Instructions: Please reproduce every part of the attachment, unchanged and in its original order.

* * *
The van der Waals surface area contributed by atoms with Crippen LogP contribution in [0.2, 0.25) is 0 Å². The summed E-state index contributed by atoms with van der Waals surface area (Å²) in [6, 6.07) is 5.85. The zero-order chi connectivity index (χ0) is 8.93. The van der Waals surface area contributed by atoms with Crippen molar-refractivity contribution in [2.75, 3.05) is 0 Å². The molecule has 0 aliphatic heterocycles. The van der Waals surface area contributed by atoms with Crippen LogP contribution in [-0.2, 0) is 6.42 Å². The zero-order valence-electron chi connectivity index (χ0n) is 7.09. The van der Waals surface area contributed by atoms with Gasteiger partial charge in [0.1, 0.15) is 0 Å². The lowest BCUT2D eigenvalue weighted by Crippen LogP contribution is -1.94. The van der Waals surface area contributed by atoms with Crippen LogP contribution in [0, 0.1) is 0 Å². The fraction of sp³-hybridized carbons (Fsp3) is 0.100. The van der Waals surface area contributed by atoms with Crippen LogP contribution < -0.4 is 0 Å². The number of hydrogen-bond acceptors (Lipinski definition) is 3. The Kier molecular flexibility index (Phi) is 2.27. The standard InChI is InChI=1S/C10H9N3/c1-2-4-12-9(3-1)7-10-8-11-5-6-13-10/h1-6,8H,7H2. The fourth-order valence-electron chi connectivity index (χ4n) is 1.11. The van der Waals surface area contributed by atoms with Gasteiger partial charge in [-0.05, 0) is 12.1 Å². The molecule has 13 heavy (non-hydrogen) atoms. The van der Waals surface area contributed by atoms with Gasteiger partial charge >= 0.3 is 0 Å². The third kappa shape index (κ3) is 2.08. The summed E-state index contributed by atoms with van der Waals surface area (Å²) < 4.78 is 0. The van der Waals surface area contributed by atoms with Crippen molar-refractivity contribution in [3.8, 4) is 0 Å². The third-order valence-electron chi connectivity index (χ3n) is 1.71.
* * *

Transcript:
The van der Waals surface area contributed by atoms with Crippen LogP contribution in [0.2, 0.25) is 0 Å². The summed E-state index contributed by atoms with van der Waals surface area (Å²) in [6, 6.07) is 5.85. The zero-order chi connectivity index (χ0) is 8.93. The van der Waals surface area contributed by atoms with Crippen molar-refractivity contribution in [2.75, 3.05) is 0 Å². The molecule has 0 aliphatic heterocycles. The van der Waals surface area contributed by atoms with Crippen LogP contribution in [-0.2, 0) is 6.42 Å². The zero-order valence-electron chi connectivity index (χ0n) is 7.09. The van der Waals surface area contributed by atoms with Gasteiger partial charge in [0.1, 0.15) is 0 Å². The lowest BCUT2D eigenvalue weighted by Crippen LogP contribution is -1.94. The van der Waals surface area contributed by atoms with Crippen LogP contribution in [0, 0.1) is 0 Å². The fraction of sp³-hybridized carbons (Fsp3) is 0.100. The van der Waals surface area contributed by atoms with Crippen LogP contribution < -0.4 is 0 Å². The number of hydrogen-bond acceptors (Lipinski definition) is 3. The Kier molecular flexibility index (Phi) is 2.27. The standard InChI is InChI=1S/C10H9N3/c1-2-4-12-9(3-1)7-10-8-11-5-6-13-10/h1-6,8H,7H2. The fourth-order valence-electron chi connectivity index (χ4n) is 1.11. The van der Waals surface area contributed by atoms with Gasteiger partial charge in [-0.05, 0) is 12.1 Å². The molecule has 13 heavy (non-hydrogen) atoms. The van der Waals surface area contributed by atoms with Gasteiger partial charge >= 0.3 is 0 Å². The third kappa shape index (κ3) is 2.08. The summed E-state index contributed by atoms with van der Waals surface area (Å²) < 4.78 is 0. The van der Waals surface area contributed by atoms with Crippen molar-refractivity contribution in [3.8, 4) is 0 Å². The third-order valence-electron chi connectivity index (χ3n) is 1.71.